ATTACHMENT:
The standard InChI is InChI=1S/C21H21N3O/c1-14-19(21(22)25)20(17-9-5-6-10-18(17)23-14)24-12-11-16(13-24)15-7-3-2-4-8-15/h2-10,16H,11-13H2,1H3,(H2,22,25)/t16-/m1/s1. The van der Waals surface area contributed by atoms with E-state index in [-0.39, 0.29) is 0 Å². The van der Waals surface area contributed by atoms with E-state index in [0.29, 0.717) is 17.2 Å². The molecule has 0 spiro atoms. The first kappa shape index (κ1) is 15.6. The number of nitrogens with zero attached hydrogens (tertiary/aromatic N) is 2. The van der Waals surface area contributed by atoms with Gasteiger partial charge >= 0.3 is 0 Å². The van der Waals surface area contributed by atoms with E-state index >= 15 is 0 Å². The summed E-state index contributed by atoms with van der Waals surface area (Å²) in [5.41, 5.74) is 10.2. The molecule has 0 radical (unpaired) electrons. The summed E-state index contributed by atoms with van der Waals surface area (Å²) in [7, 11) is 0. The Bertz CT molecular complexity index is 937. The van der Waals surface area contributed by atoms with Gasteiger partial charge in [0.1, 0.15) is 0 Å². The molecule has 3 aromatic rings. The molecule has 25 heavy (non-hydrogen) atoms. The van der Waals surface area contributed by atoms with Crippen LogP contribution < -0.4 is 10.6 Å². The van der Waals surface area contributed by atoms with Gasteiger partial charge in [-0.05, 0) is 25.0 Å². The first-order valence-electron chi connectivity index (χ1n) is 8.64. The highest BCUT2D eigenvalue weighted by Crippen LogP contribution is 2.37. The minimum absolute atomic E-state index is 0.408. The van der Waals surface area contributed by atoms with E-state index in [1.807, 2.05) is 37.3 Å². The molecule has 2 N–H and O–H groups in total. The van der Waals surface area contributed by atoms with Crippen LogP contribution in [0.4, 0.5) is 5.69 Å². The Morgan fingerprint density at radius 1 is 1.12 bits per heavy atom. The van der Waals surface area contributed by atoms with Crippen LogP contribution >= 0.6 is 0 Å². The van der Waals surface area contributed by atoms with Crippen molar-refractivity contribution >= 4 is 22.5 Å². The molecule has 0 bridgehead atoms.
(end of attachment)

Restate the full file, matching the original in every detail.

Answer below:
The standard InChI is InChI=1S/C21H21N3O/c1-14-19(21(22)25)20(17-9-5-6-10-18(17)23-14)24-12-11-16(13-24)15-7-3-2-4-8-15/h2-10,16H,11-13H2,1H3,(H2,22,25)/t16-/m1/s1. The van der Waals surface area contributed by atoms with E-state index in [-0.39, 0.29) is 0 Å². The van der Waals surface area contributed by atoms with E-state index in [0.29, 0.717) is 17.2 Å². The molecule has 0 spiro atoms. The first kappa shape index (κ1) is 15.6. The number of nitrogens with zero attached hydrogens (tertiary/aromatic N) is 2. The van der Waals surface area contributed by atoms with Gasteiger partial charge >= 0.3 is 0 Å². The van der Waals surface area contributed by atoms with E-state index >= 15 is 0 Å². The summed E-state index contributed by atoms with van der Waals surface area (Å²) in [5.41, 5.74) is 10.2. The molecule has 0 radical (unpaired) electrons. The summed E-state index contributed by atoms with van der Waals surface area (Å²) in [7, 11) is 0. The Bertz CT molecular complexity index is 937. The van der Waals surface area contributed by atoms with Gasteiger partial charge in [0.1, 0.15) is 0 Å². The molecule has 3 aromatic rings. The molecule has 25 heavy (non-hydrogen) atoms. The van der Waals surface area contributed by atoms with Crippen LogP contribution < -0.4 is 10.6 Å². The van der Waals surface area contributed by atoms with Gasteiger partial charge in [-0.05, 0) is 25.0 Å². The first-order valence-electron chi connectivity index (χ1n) is 8.64. The highest BCUT2D eigenvalue weighted by Crippen LogP contribution is 2.37. The minimum absolute atomic E-state index is 0.408. The van der Waals surface area contributed by atoms with E-state index in [1.807, 2.05) is 37.3 Å². The molecule has 2 N–H and O–H groups in total. The van der Waals surface area contributed by atoms with Crippen LogP contribution in [0.4, 0.5) is 5.69 Å². The Morgan fingerprint density at radius 1 is 1.12 bits per heavy atom. The van der Waals surface area contributed by atoms with Crippen LogP contribution >= 0.6 is 0 Å². The van der Waals surface area contributed by atoms with Crippen molar-refractivity contribution >= 4 is 22.5 Å². The molecule has 0 bridgehead atoms.